On November 18, 2019, a group of Black Mississippians who are eligible to serve on juries filed a class action lawsuit against Doug Evans, the District Attorney in the Fifth Circuit Court District of Mississippi, and his office.

According to an American Public Media Reports (APM Reports) analysis, over the course of his tenure,  Evans’ office has struck Black jurors 4.4 times more frequently than white jurors during jury selection in criminal trials. When controlling for race-neutral factors which might influence a strike, the rate is even more alarming – prospective Black jurors were 6.7 times more likely to be struck than white jurors.

The plaintiffs – represented by the NAACP Legal Defense and Educational Fund, Inc. (LDF) and the Roderick and Solange MacArthur Justice Center – are asking a federal district court to stop the DA’s office from abusing its power to exclude Black jurors from criminal juries.

Scroll down and click through the resources below to learn more about jury discrimination and what we are doing –and what you can do– to stop it.


Attala County, Mississippi Branch of the NAACP v. Doug Evans – A Federal Class Action Lawsuit




American citizens have two main opportunities to participate in their democracy: voting and jury service. Just as voting ensures that elected officials represent the will of the people, jury service does the same thing for the judicial branch. The jury protects individuals from being convicted of crimes by corrupt or biased government officials because a person cannot be convicted and sentenced unless a jury of their peers agrees. Crucially, the jury protects the accused from unfairness. It also legitimizes the verdict to the community because the community — through the jury — has signed off on it. For this reason, jury service is a defining part of what it means to be an American citizen.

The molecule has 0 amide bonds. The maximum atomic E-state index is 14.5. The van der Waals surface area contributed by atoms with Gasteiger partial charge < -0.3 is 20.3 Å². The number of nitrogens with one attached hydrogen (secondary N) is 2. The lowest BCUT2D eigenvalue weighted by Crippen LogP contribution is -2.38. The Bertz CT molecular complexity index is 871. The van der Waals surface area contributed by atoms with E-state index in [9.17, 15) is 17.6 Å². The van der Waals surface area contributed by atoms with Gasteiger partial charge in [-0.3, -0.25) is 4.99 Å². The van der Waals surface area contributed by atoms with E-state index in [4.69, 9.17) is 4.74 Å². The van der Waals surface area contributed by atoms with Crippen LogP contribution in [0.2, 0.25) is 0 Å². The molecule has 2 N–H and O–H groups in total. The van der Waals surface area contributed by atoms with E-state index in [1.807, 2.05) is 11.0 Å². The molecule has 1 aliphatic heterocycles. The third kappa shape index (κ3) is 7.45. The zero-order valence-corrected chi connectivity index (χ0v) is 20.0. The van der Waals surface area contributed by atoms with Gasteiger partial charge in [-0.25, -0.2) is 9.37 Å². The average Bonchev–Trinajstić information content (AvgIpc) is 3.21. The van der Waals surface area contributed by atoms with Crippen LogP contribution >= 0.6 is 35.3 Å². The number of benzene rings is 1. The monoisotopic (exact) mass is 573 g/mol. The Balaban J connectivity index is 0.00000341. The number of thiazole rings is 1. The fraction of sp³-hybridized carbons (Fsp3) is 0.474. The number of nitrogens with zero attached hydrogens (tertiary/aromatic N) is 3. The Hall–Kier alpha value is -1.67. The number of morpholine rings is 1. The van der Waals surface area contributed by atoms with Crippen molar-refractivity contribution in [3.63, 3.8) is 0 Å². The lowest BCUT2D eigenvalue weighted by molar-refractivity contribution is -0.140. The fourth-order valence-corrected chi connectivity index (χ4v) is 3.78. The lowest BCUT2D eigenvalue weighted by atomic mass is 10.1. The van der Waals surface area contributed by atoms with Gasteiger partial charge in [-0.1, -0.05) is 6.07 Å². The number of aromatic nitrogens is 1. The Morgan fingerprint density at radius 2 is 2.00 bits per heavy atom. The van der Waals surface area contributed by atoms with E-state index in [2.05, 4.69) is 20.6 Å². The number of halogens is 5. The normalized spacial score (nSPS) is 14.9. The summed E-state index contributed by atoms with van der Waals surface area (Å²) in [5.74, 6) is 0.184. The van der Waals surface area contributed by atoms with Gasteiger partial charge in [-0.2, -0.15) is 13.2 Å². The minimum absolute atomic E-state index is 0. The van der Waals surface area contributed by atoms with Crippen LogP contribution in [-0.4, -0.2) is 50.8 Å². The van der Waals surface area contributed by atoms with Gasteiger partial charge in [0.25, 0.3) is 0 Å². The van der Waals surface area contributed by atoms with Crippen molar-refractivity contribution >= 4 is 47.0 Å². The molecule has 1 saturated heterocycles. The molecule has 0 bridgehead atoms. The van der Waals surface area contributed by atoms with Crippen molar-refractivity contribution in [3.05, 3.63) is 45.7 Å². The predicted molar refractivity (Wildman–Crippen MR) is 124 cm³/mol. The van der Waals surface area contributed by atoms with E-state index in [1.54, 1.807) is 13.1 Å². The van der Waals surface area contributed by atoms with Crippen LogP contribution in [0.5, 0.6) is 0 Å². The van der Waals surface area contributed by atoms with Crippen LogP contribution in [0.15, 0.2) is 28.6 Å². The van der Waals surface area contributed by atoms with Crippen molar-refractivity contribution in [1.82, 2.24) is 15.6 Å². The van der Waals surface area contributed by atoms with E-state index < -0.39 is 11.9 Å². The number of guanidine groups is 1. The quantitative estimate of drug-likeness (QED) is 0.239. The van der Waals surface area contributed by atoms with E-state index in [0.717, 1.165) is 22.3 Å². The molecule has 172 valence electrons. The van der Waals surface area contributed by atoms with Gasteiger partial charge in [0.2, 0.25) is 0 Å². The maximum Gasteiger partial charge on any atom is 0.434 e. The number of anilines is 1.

Since 1875, it has been illegal to discriminate against potential jurors because of their race. But state and local officials have simply ignored the law or found ways to covertly discriminate. As a result, Black prospective jurors have faced discrimination throughout American history. In 2019, DA’s are responsible for most of that discrimination. They discriminate using what are called peremptory challenges —“challenges” or “strikes” that let them remove a certain number of people from the jury pool without giving any reason. The Supreme Court has made clear that it is unconstitutional to strike potential jurors because of their race, but prosecutors across the country continue to do so at an alarming rate.